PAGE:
If I feel this unity annually on this occasion, I hope and pray that you do as well. We are in communion with Christ and with one another. There are moments in each year when we can sometimes share the feelings of the townsfolk of Nazareth. It is the dark side of the humanity of most of us all. But there is something about this Eucharist, which enlightens our ministry. Pope Francis on February 27, 2014 said this: brothers who love each other despite their differences in character, origin or age. . . this testimony gives birth to the desire to be part of the great parable of communion that is the Church. When a person feels that mutual love among the disciples of Christ is possible and is capable of transforming the quality of interpersonal relations, he/she feels called to discover or rediscover Christ, and opens to an encounter with the Living and Working One.[Pope Francis to Bishops and Friends of Focolare].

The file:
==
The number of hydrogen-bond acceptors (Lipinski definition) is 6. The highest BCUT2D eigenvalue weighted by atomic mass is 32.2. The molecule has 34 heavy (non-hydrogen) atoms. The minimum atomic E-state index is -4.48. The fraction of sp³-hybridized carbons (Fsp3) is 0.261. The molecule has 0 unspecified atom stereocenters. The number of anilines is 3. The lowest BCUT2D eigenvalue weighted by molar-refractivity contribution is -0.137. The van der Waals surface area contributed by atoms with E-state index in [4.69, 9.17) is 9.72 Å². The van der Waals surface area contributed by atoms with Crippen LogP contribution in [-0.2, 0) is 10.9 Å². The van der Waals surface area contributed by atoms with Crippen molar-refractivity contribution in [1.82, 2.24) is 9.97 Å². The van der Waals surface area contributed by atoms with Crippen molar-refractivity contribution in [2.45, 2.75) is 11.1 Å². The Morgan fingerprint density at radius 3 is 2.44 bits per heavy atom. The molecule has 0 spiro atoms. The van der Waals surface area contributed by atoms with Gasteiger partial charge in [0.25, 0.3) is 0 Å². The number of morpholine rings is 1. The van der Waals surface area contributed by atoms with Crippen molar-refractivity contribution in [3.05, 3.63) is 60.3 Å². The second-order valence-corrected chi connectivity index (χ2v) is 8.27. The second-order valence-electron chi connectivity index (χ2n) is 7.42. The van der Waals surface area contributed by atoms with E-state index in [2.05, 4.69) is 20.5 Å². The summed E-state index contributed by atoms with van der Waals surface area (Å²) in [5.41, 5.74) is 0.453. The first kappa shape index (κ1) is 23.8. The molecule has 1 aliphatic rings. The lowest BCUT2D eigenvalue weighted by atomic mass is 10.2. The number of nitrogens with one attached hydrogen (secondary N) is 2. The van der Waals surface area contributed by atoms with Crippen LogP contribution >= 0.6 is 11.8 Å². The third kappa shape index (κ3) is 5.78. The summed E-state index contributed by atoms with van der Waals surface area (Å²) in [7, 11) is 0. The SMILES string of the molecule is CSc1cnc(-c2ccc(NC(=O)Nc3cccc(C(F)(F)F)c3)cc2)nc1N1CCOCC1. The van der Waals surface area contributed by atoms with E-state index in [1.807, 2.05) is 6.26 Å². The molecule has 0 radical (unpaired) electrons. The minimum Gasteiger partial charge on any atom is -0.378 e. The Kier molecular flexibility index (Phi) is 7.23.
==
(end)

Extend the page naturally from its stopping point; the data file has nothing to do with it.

Dear brothers, unity, patience, forbearance and, yes, even love are contagious. If we are to ultimately be successful in encountering and encouraging and accompanying others, it surely begins with us, here, now and when we leave this place for another year. We need to resolve to care for each other better. I will try in the time remaining to me.

            Finally, preaching the “Gospel of Joy” sometimes comes at a high price – not unlike the Nazareth experience of Jesus in the whole of Luke 4. Many of you have more years in the priesthood under your belt than I but in my thirty-six years of priestly ministry I have never felt the challenge, which I feel today, and it is coming from a man we hardly knew at this Mass a year ago.